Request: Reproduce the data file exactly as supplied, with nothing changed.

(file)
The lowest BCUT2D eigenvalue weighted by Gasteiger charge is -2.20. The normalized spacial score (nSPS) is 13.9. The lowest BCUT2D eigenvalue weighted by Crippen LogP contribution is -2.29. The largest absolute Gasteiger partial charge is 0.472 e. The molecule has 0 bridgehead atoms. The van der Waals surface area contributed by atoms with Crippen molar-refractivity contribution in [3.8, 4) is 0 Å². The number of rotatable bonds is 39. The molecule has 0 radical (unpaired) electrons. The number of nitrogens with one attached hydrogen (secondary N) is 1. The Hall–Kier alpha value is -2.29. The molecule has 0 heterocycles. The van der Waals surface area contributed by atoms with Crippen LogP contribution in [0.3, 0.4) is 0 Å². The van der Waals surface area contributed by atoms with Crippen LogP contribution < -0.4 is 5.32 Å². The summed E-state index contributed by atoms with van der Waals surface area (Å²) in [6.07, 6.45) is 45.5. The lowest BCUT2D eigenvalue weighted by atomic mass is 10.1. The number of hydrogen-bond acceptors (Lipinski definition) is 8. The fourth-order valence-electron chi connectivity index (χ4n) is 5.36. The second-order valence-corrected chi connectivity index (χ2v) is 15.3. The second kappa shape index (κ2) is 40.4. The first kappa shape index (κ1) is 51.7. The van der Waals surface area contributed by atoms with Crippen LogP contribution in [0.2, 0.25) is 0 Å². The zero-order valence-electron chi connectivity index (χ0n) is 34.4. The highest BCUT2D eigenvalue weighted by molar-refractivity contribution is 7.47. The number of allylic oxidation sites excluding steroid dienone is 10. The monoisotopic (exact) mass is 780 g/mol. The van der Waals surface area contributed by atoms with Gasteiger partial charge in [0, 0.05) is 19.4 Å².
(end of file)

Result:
The lowest BCUT2D eigenvalue weighted by Gasteiger charge is -2.20. The normalized spacial score (nSPS) is 13.9. The lowest BCUT2D eigenvalue weighted by Crippen LogP contribution is -2.29. The largest absolute Gasteiger partial charge is 0.472 e. The molecule has 0 bridgehead atoms. The van der Waals surface area contributed by atoms with Crippen molar-refractivity contribution in [3.8, 4) is 0 Å². The number of rotatable bonds is 39. The molecule has 0 radical (unpaired) electrons. The number of nitrogens with one attached hydrogen (secondary N) is 1. The Hall–Kier alpha value is -2.29. The molecule has 0 heterocycles. The van der Waals surface area contributed by atoms with Crippen LogP contribution in [0.3, 0.4) is 0 Å². The van der Waals surface area contributed by atoms with Crippen LogP contribution < -0.4 is 5.32 Å². The summed E-state index contributed by atoms with van der Waals surface area (Å²) in [6.07, 6.45) is 45.5. The lowest BCUT2D eigenvalue weighted by atomic mass is 10.1. The number of hydrogen-bond acceptors (Lipinski definition) is 8. The fourth-order valence-electron chi connectivity index (χ4n) is 5.36. The second-order valence-corrected chi connectivity index (χ2v) is 15.3. The second kappa shape index (κ2) is 40.4. The first kappa shape index (κ1) is 51.7. The van der Waals surface area contributed by atoms with Crippen LogP contribution in [0.2, 0.25) is 0 Å². The zero-order valence-electron chi connectivity index (χ0n) is 34.4. The highest BCUT2D eigenvalue weighted by molar-refractivity contribution is 7.47. The number of allylic oxidation sites excluding steroid dienone is 10. The monoisotopic (exact) mass is 780 g/mol. The van der Waals surface area contributed by atoms with Gasteiger partial charge in [0, 0.05) is 19.4 Å².